How do we prepare students for jobs that don’t exist? How do we teach our students knowledge that has not been discovered? Teaching comprehension and computation skills will not be enough; we need our students to be able to analyze, synthesize, evaluate, compare and contrast, manipulate, and apply information. Our state tests measure these skills inadequately at best. Think how low we are setting the bar for our students if our only goal is to get every child to be proficient on state assessments. If we truly focus our efforts on the higher-level thinking skills that our children need for their future, state tests will be downright easy for them.
How Effectively Are We Preparing Students for These Future Challenges?
Because our traditional educational system was designed to prepare students for an economy driven by farms and factories, it was assumed that only a small percentage of students would learn beyond high school. Consequently, schools did not expect all students to learn at high levels, but instead ranked and sorted kids along a bell-shaped curve, identifying those few expected to reach higher education. In such a system, it is reasonable to expect that “a few people will excel, most will be satisfactory or average, and a few will fail” (Fendler & Muzaffar, 2008, p. 63). This approach assumes that student learning is more a function of each student’s innate ability and socioeconomic status, and a teacher’s job is not necessarily to develop each student’s academic ability, but rather to reveal it. Yet as Benjamin Bloom (1971, p. 49) states:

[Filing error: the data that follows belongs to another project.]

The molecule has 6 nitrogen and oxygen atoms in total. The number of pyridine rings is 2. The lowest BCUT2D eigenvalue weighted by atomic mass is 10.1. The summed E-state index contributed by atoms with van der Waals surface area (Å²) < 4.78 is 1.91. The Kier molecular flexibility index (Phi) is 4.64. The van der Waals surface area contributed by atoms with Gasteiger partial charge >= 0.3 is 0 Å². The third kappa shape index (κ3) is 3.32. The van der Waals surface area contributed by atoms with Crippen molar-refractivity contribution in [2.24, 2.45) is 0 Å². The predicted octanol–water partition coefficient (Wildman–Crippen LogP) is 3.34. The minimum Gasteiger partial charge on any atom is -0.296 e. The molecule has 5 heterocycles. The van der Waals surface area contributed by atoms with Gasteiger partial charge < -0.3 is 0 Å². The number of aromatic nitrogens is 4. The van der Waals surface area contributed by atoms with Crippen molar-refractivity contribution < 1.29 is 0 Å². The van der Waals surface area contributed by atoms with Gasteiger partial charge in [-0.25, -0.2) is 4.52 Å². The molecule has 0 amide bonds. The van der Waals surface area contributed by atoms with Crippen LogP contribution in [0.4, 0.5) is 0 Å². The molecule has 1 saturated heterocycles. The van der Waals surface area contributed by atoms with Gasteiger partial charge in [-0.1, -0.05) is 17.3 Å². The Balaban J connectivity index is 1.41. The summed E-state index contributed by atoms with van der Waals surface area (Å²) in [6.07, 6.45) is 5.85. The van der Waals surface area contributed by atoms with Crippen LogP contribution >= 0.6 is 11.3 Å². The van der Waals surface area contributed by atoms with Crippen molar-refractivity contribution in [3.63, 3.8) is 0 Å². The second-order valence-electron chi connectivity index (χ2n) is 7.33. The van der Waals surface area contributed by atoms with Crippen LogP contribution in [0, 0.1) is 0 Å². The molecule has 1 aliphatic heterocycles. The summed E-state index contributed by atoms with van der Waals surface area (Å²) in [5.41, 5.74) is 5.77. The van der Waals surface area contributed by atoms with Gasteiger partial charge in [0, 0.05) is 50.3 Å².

The normal curve is not sacred. It describes the outcome of a random process. Since education is a purposeful activity in which we seek to have the students learn what we teach, the achievement distribution should be very different from the normal curve if our instruction is effective. In fact, our educational efforts may be said to be unsuccessful to the extent that student achievement is normally distributed.
It is unrealistic to expect our traditional school system to ensure high levels of learning for every child with practices designed to have only a small percentage of students achieve at these levels. In fact, “the bell curve serves as both a model and a fitting symbol of an archaic public education system. It describes a broad swath of mediocrity flanked by a sliver of excellence and a ribbon of failure” (Wallace & Graves, 1995, p. 24).
What Must We Do to Make Success the Reality for Every Child?
Once we have embraced the belief that the fundamental purpose of our schools is to ensure that every student learns what he or she needs to know to become a successful adult, and we clearly understand the skills and knowledge that our students will need to be competitive in the world they will inherit, then our final question would be, what must we do to make this a reality for every child?